I’ve read the story carefully and, Frances, I’m afraid the price for doing professional work is a good deal higher than you are prepared to pay at present.
Yikes. Frances had just sent him one of her short stories for feedback. I felt my heart crash into my knees for her when I read that opening line.
He goes on, explaining where she's gone wrong and why he's not going to bother analysing her story (emphases are mine):
You’ve got to sell your heart, your strongest reactions, not the little minor things that only touch you lightly, the little experiences that you might tell at dinner. This is especially true when you begin to write, when you have not yet developed the tricks of interesting people on paper, when you have none of the technique which it takes time to learn. When, in short, you have only your emotions to sell.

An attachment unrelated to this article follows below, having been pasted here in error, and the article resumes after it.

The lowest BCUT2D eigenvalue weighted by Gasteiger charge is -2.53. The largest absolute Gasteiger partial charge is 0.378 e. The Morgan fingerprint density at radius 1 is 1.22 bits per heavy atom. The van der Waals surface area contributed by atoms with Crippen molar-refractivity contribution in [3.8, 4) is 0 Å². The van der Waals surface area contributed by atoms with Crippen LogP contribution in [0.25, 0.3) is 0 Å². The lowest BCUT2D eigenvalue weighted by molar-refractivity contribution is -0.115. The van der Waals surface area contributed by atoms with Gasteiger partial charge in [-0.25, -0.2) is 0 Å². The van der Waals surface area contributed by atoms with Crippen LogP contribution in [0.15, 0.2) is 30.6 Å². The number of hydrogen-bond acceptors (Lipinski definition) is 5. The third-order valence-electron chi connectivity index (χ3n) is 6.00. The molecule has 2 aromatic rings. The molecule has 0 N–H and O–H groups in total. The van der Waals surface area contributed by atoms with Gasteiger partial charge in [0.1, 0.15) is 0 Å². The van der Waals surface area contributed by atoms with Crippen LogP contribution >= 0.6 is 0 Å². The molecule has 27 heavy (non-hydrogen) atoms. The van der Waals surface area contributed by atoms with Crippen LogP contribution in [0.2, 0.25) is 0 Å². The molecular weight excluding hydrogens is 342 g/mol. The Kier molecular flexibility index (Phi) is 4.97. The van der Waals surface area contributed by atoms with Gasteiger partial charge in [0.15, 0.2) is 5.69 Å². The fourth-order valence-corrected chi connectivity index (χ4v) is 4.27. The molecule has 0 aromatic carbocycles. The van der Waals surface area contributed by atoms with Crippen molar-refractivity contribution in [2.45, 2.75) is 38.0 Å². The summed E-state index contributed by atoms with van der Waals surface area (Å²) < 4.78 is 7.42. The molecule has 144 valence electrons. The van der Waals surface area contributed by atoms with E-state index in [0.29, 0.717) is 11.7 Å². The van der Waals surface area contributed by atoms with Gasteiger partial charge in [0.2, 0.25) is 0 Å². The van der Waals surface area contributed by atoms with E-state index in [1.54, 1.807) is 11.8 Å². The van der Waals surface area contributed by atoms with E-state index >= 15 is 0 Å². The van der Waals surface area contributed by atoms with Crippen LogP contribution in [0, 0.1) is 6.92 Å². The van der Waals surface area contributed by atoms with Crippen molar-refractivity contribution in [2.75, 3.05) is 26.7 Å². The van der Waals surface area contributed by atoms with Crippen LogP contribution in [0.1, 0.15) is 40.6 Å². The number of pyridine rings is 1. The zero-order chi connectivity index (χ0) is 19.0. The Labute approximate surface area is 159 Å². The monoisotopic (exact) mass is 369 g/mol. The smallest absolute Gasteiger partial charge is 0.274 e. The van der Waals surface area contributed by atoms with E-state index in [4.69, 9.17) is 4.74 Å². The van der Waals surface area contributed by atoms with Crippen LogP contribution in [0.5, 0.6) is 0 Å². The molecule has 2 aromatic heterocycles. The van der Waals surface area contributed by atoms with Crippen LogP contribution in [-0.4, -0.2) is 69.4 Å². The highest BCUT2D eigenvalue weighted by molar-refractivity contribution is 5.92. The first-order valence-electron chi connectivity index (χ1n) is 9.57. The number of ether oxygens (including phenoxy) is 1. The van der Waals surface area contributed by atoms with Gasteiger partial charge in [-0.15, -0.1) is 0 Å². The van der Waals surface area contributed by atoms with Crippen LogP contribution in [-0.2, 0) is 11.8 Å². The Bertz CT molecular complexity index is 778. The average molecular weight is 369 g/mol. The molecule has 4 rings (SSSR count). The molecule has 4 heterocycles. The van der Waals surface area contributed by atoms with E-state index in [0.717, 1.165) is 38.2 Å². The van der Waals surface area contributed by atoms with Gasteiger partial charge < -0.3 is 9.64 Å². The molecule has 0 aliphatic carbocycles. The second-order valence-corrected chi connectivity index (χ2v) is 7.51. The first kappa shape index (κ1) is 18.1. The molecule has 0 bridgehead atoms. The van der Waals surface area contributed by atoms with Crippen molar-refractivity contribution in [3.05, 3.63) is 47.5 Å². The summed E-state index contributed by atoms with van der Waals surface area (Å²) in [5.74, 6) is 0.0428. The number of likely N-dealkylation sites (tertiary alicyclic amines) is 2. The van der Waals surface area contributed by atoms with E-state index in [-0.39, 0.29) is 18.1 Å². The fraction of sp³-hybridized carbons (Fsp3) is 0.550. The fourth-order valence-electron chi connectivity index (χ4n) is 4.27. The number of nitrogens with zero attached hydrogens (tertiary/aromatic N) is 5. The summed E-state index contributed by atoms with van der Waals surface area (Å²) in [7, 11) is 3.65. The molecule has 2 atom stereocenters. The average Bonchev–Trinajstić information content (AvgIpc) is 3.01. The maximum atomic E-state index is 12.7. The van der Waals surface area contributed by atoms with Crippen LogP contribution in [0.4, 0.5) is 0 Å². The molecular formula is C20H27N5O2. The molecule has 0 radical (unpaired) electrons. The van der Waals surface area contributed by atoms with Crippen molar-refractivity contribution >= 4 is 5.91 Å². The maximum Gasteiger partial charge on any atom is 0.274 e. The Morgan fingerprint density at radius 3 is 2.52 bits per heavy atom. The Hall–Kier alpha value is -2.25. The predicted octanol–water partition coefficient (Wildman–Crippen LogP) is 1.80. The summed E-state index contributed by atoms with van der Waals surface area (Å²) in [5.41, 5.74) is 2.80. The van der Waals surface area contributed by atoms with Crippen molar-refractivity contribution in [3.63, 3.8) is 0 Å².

This is the experience of all writers. It was necessary for Dickens to put into Oliver Twist the child’s passionate resentment at being abused and starved that had haunted his whole childhood. Ernest Hemingway’s first stories ‘In Our Time’ went right down to the bottom of all that he had ever felt and known. In ‘This Side of Paradise’ I wrote about a love affair that was still bleeding as fresh as the skin wound on a haemophile.
The amateur, seeing how the professional having learned all that he’ll ever learn about writing can take a trivial thing such as the most superficial reactions of three uncharacterized girls and make it witty and charming — the amateur thinks he or she can do the same. But the amateur can only realize his ability to transfer his emotions to another person by some such desperate and radical expedient as tearing your first tragic love story out of your heart and putting it on pages for people to see.